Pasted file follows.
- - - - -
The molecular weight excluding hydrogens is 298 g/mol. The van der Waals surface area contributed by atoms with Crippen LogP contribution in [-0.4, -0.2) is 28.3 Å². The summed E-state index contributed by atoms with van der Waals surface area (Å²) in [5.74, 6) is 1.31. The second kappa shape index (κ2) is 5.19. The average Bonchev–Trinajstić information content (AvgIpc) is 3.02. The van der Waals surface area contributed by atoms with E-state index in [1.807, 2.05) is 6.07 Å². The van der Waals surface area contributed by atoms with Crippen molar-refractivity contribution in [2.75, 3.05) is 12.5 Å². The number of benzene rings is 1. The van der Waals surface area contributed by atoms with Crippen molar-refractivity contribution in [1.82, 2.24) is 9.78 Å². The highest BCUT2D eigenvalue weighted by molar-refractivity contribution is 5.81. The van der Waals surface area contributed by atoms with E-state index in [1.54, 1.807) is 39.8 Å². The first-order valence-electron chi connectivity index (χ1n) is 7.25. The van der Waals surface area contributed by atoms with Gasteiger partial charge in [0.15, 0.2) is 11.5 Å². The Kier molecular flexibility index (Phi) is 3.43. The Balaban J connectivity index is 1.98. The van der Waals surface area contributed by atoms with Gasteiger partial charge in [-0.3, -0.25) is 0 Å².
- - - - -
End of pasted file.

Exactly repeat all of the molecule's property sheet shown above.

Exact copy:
The molecular weight excluding hydrogens is 298 g/mol. The van der Waals surface area contributed by atoms with Crippen LogP contribution in [-0.4, -0.2) is 28.3 Å². The summed E-state index contributed by atoms with van der Waals surface area (Å²) in [5.74, 6) is 1.31. The second kappa shape index (κ2) is 5.19. The average Bonchev–Trinajstić information content (AvgIpc) is 3.02. The van der Waals surface area contributed by atoms with E-state index in [1.807, 2.05) is 6.07 Å². The van der Waals surface area contributed by atoms with Crippen molar-refractivity contribution in [2.75, 3.05) is 12.5 Å². The number of benzene rings is 1. The van der Waals surface area contributed by atoms with Crippen molar-refractivity contribution in [1.82, 2.24) is 9.78 Å². The highest BCUT2D eigenvalue weighted by molar-refractivity contribution is 5.81. The van der Waals surface area contributed by atoms with E-state index in [1.54, 1.807) is 39.8 Å². The first-order valence-electron chi connectivity index (χ1n) is 7.25. The van der Waals surface area contributed by atoms with Gasteiger partial charge in [0.15, 0.2) is 11.5 Å². The Kier molecular flexibility index (Phi) is 3.43. The Balaban J connectivity index is 1.98. The van der Waals surface area contributed by atoms with Gasteiger partial charge in [-0.3, -0.25) is 0 Å².